Niamh Fitzpatrick has worked for over 26 years in private practice as a psychologist. She holds a BA Psychology, MA Clinical Psychology and an MSc Sport Psychology. She is a member of the Psychological Society of Ireland and is an accredited Sport Psychologist with the Irish Institute of Sport.
Niamh has worked as Psychological Consultant to GAA teams who have won All Ireland Championships at Senior and Minor level, National League titles, Provincial titles and Club titles. She has also worked with Irish Olympic teams since 2004 and is currently preparing the Irish Olympic Eventing Team for the Tokyo Olympics 2020. In addition to sport Niamh works with individual and corporate clients and was an Agony Aunt with Today FM (2011-2018).
Can leadership be taught? If so, how?
Elements of leadership can be taught for sure. We can learn from great leaders, looking at their approach, their strategy, their behaviours, their own motivation. We can study leadership and learn about the different aspects that make a good leader. We can be coached to lead more effectively. However, for me there is also an X-factor when it comes to leadership; some people simply do not inspire trust in others despite best efforts and without that there will be no role model and thus no followers. So, I believe that leadership can be fostered but that it won’t necessarily be that everyone turns out to be a leader, and that’s ok.
What do you think is the difference between management and leadership?
I think that they are linked but different. For me, a leader captures the need of the group, harnesses the motivation of the members, provides vision, helps shape the path, inspires others to follow so that everyone might achieve their goals. A manager looks after the ‘how’ – the processes involved in achieving the goals. I have seen people who are great managers but who weren’t leaders – they simply didn’t inspire others to follow despite best efforts. Someone who can be both is invaluable to teams in sport, business or life.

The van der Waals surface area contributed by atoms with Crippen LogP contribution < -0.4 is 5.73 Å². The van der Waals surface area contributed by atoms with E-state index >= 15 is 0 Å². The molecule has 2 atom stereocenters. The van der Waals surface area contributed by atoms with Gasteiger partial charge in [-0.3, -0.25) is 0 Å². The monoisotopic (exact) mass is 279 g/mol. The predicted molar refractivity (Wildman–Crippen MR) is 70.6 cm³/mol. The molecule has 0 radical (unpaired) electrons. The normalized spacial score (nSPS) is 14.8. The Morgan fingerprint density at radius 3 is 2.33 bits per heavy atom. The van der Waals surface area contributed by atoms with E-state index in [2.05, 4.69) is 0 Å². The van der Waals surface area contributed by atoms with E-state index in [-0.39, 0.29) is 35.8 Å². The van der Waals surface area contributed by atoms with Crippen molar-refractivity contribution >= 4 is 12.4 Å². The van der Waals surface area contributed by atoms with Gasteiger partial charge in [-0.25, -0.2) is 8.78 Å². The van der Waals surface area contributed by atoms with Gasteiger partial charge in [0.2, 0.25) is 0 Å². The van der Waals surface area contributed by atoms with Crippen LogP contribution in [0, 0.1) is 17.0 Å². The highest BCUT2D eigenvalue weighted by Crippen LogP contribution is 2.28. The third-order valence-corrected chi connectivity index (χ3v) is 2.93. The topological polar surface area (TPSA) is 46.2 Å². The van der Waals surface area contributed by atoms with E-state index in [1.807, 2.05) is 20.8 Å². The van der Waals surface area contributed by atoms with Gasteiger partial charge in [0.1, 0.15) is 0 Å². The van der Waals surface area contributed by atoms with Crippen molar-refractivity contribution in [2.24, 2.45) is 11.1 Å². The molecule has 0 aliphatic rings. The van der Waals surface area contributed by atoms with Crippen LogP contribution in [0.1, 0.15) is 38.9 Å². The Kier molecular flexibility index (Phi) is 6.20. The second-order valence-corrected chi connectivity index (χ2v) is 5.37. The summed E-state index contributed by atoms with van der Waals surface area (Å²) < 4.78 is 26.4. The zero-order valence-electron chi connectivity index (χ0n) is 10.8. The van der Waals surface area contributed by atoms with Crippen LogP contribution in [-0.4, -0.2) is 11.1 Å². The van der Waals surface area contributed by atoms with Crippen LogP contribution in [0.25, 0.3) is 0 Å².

The world around us is changing faster than at any time in human history and we need more leaders to emerge. How do we make this happen?
I think that we need to create a safe environment for young leaders to begin to lead without fear of being torn down after one mistake. We live in a world where we are judged immediately and without mercy or sometimes without even considering context. Leaders need to be brave, to take risks, to push boundaries and if we want to encourage natural leaders then an environment that facilitates that would be very useful.
What is the one mistake you witness leaders making more frequently than others?
Not seeing things from other people’s point of view but trying to bring them on board without first finding out where someone is starting from.
What advice would you give to someone dealing with a high-pressure situation in their life or work?
• Take a breath, stand back, take a moment to clear your head.
• Focus on the solution not the problem – what would make things better?
• Identify one thing in your control that you can do to move things forward.
• Commit to that, fully and with intent.
• Gather support as relevant and appropriate – in and out of work.
• Find space to rest or recharge as soon as you can.
• Learn the lessons from this situation – what do you know now that can be useful to you from here on?
What are a few resources (books, blogs, podcasts, courses etc) you would recommend to someone looking to gain insight into becoming a better leader?
The more you can understand humans the better insight you will have into becoming a better leader, so:
• www.nlp.ie – useful courses on understanding human behaviour.
• Read up on CBT (Cognitive Behaviour Therapy) – it will help you understand how our emotions work. CBT for Dummies series is good